"If they say that Bob Marley is the king of reggae music, then Dennis Brown is the crown prince."
That's high praise coming from the king's youngest son, Damian Marley, and it's one of the genre's oldest debates: Who really rules classic reggae — Bob Marley or Dennis Brown? Even Bob Marley hailed Brown as the best reggae singer in the world.
The name "crown prince" stuck with Brown for much of his 30-year career, but his fans say he ranks second to no one. Reggae singer Freddie McGregor became friends with Dennis Brown in Kingston, Jamaica, where Brown was born in 1957.
"He was our child prodigy," McGregor says. "Although I started recording way before Dennis, when Dennis started recording, he immediately became successful."
They first met at Studio One, the same place Bob Marley got his start. Brown was already being billed as "the boy wonder singing sensation" when he stopped by Studio One to cut his first hit, "No Man Is an Island." He was 11.
Over the next three decades, he made more than 75 albums packed with hits. Dennis Brown was a force. The key to his success was his voice.
"Dennis Emmanuel Brown," Damian Marley says. "I would have to say ... joy."
The word "joy" leaps off Marley's tongue. It's what Marley says he hears every time a Dennis Brown tune comes on.
"You just have to fall in love with the voice, with the lyrics behind it — it's just soothing," says George Burns of VP Records. VP is a mecca for reggae and dance hall fans in Jamaica — Jamaica, Queens, that is. Burns is a DJ who helps run the place. He is practically out of breath, giving Brown props. "You can just listen to one Dennis Brown song after another and don't get bored. It's hits after hits after hits."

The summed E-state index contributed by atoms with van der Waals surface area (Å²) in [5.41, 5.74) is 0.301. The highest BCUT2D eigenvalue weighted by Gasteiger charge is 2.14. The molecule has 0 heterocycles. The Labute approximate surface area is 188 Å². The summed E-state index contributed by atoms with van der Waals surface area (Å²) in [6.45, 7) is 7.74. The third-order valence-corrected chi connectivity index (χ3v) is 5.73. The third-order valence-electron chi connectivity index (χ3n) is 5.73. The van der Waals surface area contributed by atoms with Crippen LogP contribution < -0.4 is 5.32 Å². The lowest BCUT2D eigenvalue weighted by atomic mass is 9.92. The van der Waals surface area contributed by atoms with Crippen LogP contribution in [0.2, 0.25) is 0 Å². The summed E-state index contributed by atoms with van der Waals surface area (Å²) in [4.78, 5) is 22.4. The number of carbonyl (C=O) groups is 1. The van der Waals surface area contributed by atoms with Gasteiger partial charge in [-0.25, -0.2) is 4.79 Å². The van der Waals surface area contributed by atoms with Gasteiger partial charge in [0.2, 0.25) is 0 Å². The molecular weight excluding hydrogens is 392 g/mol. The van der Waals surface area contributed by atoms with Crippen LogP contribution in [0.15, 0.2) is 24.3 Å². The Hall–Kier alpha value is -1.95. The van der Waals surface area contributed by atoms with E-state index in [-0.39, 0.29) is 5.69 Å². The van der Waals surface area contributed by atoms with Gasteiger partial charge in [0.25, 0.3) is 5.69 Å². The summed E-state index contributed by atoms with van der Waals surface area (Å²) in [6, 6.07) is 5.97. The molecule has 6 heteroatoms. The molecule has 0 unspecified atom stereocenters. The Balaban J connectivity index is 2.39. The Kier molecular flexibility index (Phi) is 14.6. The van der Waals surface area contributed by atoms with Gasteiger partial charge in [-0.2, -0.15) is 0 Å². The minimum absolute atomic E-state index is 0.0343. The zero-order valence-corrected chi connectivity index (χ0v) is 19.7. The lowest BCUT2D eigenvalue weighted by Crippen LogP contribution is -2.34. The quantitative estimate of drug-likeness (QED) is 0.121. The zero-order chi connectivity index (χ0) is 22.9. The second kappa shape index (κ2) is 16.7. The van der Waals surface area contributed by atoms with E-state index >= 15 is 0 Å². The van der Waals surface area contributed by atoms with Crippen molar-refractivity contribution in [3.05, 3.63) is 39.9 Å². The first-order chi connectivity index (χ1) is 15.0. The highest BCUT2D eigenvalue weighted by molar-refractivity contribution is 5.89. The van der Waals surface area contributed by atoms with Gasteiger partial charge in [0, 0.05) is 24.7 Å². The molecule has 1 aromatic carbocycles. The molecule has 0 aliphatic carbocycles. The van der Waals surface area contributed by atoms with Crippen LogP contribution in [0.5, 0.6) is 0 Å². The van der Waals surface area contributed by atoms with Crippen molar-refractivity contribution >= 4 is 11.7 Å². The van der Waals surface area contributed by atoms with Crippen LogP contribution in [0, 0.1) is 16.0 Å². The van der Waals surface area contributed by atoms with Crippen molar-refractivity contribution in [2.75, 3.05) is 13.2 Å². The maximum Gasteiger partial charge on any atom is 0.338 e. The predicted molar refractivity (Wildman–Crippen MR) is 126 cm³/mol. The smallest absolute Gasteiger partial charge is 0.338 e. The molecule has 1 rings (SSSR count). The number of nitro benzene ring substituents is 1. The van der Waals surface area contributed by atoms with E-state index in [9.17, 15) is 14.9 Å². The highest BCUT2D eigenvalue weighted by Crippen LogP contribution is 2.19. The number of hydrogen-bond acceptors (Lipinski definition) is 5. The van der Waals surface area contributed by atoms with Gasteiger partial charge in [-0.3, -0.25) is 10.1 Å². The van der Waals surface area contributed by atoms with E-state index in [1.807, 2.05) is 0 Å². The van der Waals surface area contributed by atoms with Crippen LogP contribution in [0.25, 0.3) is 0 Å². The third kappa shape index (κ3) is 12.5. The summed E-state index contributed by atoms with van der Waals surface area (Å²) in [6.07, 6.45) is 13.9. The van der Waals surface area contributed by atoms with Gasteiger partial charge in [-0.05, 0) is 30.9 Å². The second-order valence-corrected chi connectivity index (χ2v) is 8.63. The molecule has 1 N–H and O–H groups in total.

"If I Follow My Heart, that was his first album," Burns says. "I remember, I see my father with it, and I sneak it out, just keep playing it. Oh, my gosh. That was awesome."
Brown and McGregor shared the stage and studio together. McGregor calls Brown "my brother Dennis." Dennis, with that incredible voice — "It's tremolo," McGregor says. "If you listen to ... a church organ, you would always hear tremolo, that sort of vibrato with sounds soulful and deep. That vibrato sound brings out that soulfulness within vocals."
Brown became an international reggae star. Then, at the age of 42, he died in Kingston, felled partly by a decades-long cocaine addiction.
That was in 1999, but Damian Marley says he still sees and hears Brown's influence.
"He was one of those persons who made it cool to smile in reggae music," Marley says. "When I listen to his music, I can hear that he really loved singing. It almost sounds like he smiles while he's singing."
That Brown joy is still alive for McGregor.
"I'm looking at a picture of myself and Dennis Brown," McGregor says. "That was backstage at the National Arena in Kingston, when he was doing a concert. I see that picture every day. Every day, I see that Dennis Brown smile, you know?”